In addition, a global column select signal (or a global row select signal), which is a static control signal generated by other predecoding circuitry (not shown) using address bits (other than Ao . . . Ai), is input to the global column/row decoder (106) corresponding to a selected global column/row. A static global column/row select signal (having a high logic level) is sampled by the pulse output for the selected predecoder (104) to output a pulse P1 to the selected global column/row. Again, it is to be understood that only one subdecoder (104) and column/row decoder (106) is shown in FIG. 1A for purposes of illustration. It is to be understood, however, that the decode network (100) of FIG. 1A comprises an architecture, and implements an addressing scheme, that always outputs a pulse from a subdecoder (104) associated with the least significant address bit (Ao), to a selected global column/row decoder (106), to thereby sample the column/row select signal (associated with a selected global column/row) and propagate a control pulse P1 to the selected global column/row.

FIG. 1B schematically illustrates a decoding circuit according to an embodiment of the present invention, which is implemented for each global column (or global row). More specifically, FIG. 1B illustrates the control and timing circuitry (101) for processing the pulse signal P1 (output by the decoder (106) in FIG. 1B) to synchronize data access operations for the selected global column (or global row).

In general, FIG. 1B illustrates a decode path that serves as a ‘clock path’ from which a sequence of pulses P2, PW, PR are generated for precharging and evaluating the bitpath in the selected global column/row. The circuit (101) comprises a pulse stretcher circuit (115) having a NAND gate (114) and inverter (116). The pulse stretcher circuit (115) operates to sample a write enable signal W_E with the pulse P1 to generate a write pulse signal PW, as well as widen (or stretch) the pulse P1 such that the resulting write pulse PW is wider than P1. Likewise, a pulse stretcher circuit (117) comprises a NAND gate (118) and inverter (120), which operates to sample a read enable signal R_E with the pulse P1 and generate a read pulse signal PR, as well as widen (or stretch) the pulse P1 such that the resulting read pulse signal PR is wider than pulse P1.

The read/write enable control signals, R_E and W_E, respectively, are static signals that are sampled by the pulse P1, depending on whether a read or write command has been received. The NAND gates (114, 118) of the respective pulse stretcher circuits (115, 117) effectively stretch the pulse P1 by tying to Vdd or Gnd the gates of long channel NFETs or PFETs that comprises the NAND gates (114, 118).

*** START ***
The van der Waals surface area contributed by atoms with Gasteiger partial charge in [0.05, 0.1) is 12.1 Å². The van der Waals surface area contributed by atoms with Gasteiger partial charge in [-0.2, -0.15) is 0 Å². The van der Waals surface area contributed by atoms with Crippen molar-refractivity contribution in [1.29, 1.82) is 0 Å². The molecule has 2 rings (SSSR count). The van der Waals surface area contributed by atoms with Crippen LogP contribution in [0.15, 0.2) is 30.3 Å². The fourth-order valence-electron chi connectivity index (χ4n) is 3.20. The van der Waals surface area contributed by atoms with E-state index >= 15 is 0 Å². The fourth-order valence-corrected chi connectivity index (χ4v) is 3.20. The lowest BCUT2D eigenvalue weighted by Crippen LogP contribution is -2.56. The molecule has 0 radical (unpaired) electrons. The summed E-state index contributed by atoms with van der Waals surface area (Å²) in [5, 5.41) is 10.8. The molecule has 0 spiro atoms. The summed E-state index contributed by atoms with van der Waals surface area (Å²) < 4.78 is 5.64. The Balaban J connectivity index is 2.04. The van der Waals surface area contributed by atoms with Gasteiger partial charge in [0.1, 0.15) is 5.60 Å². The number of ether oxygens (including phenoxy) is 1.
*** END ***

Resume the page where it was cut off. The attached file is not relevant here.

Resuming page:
The decoding circuit (101) further comprises a local block select (LBS) circuit (122) which generates a pulse P2 that drives a corresponding wordline driver (126), a write transmission gate driver (127) and local sense amplifier enable driver (128). The LBS circuit (122) comprises a NAND gate and inverter, which effectively sample a static LBS control signal using the pulse P1 to generate pulse P2. Furthermore, the WL driver (126) comprises a NAND gate and inverter which effectively sample a static wordline select control signal using the pulse P2 to generate a wordline enable signal WL.

It is to be understood that although only one LBS circuit (122) is shown, the decoding circuit (101) comprises a plurality of LBS circuits (122), one for each local memory block within the global column/row, and each LBS circuit (122) receives as input the pulse P1. The LBS control signal is generated by control circuitry (not shown) and input to a LBS circuit (122) corresponding to a selected local memory block associated with the global column/row. Thus, in effect, the LBS signal guides the pulse P1 to the selected local memory block control circuitry.

Furthermore, although only one WL driver (126) is shown, it is to be understood that there are a plurality of WL drivers (126) connected to the output of each LBS circuit (122). In other words, the pulse P2 generated by a LBS circuit (122), which is enabled by the LBS control signal, is input to a plurality of WL drivers (126) associated with the selected local block. The wordline select control signal is generated by control circuitry (not shown) and input to a WL driver circuit (126) corresponding to a selected wordline within a selected local memory block of the selected global column/row. Thus, in effect, the wordline select control signal guides the pulse P2 to the selected wordline (WL).